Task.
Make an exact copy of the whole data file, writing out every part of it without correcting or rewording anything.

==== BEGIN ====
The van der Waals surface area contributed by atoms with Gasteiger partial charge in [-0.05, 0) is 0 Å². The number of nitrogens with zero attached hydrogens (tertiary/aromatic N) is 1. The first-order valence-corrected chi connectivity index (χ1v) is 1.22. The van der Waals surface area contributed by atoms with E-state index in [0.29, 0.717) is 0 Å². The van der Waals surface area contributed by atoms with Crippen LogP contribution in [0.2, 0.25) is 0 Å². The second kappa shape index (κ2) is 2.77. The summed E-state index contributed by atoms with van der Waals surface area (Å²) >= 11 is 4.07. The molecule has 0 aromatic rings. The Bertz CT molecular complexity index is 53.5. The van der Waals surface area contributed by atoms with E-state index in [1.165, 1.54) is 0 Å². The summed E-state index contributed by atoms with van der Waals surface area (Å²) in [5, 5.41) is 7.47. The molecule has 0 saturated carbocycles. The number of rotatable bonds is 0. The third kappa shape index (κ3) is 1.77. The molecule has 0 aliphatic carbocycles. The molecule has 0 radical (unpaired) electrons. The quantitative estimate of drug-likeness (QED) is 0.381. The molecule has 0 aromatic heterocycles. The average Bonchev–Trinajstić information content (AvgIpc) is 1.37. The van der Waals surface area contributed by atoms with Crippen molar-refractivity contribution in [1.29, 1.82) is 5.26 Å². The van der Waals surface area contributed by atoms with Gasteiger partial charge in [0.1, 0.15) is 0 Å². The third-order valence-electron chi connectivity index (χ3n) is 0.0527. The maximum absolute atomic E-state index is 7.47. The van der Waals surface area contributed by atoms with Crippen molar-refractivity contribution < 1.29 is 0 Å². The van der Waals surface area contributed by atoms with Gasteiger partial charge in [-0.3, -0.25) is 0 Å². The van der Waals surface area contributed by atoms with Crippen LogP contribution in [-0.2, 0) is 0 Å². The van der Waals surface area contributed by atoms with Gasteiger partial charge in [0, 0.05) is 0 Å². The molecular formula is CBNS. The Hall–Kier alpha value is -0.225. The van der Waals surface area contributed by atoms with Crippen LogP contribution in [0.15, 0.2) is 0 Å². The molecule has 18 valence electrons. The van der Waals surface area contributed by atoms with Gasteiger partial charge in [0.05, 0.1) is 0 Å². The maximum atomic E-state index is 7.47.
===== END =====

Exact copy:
The van der Waals surface area contributed by atoms with Gasteiger partial charge in [-0.05, 0) is 0 Å². The number of nitrogens with zero attached hydrogens (tertiary/aromatic N) is 1. The first-order valence-corrected chi connectivity index (χ1v) is 1.22. The van der Waals surface area contributed by atoms with E-state index in [0.29, 0.717) is 0 Å². The van der Waals surface area contributed by atoms with Crippen LogP contribution in [0.2, 0.25) is 0 Å². The second kappa shape index (κ2) is 2.77. The summed E-state index contributed by atoms with van der Waals surface area (Å²) >= 11 is 4.07. The molecule has 0 aromatic rings. The Bertz CT molecular complexity index is 53.5. The van der Waals surface area contributed by atoms with E-state index in [1.165, 1.54) is 0 Å². The summed E-state index contributed by atoms with van der Waals surface area (Å²) in [5, 5.41) is 7.47. The molecule has 0 saturated carbocycles. The number of rotatable bonds is 0. The third kappa shape index (κ3) is 1.77. The molecule has 0 aliphatic carbocycles. The molecule has 0 radical (unpaired) electrons. The quantitative estimate of drug-likeness (QED) is 0.381. The molecule has 0 aromatic heterocycles. The average Bonchev–Trinajstić information content (AvgIpc) is 1.37. The van der Waals surface area contributed by atoms with Crippen molar-refractivity contribution in [1.29, 1.82) is 5.26 Å². The van der Waals surface area contributed by atoms with Gasteiger partial charge in [0.1, 0.15) is 0 Å². The third-order valence-electron chi connectivity index (χ3n) is 0.0527. The maximum absolute atomic E-state index is 7.47. The van der Waals surface area contributed by atoms with Crippen molar-refractivity contribution < 1.29 is 0 Å². The van der Waals surface area contributed by atoms with Gasteiger partial charge in [-0.3, -0.25) is 0 Å². The van der Waals surface area contributed by atoms with Crippen LogP contribution in [-0.2, 0) is 0 Å². The van der Waals surface area contributed by atoms with Gasteiger partial charge in [0, 0.05) is 0 Å². The molecular formula is CBNS. The Hall–Kier alpha value is -0.225. The van der Waals surface area contributed by atoms with Crippen LogP contribution in [0.15, 0.2) is 0 Å². The molecule has 18 valence electrons. The van der Waals surface area contributed by atoms with Gasteiger partial charge in [0.05, 0.1) is 0 Å². The maximum atomic E-state index is 7.47.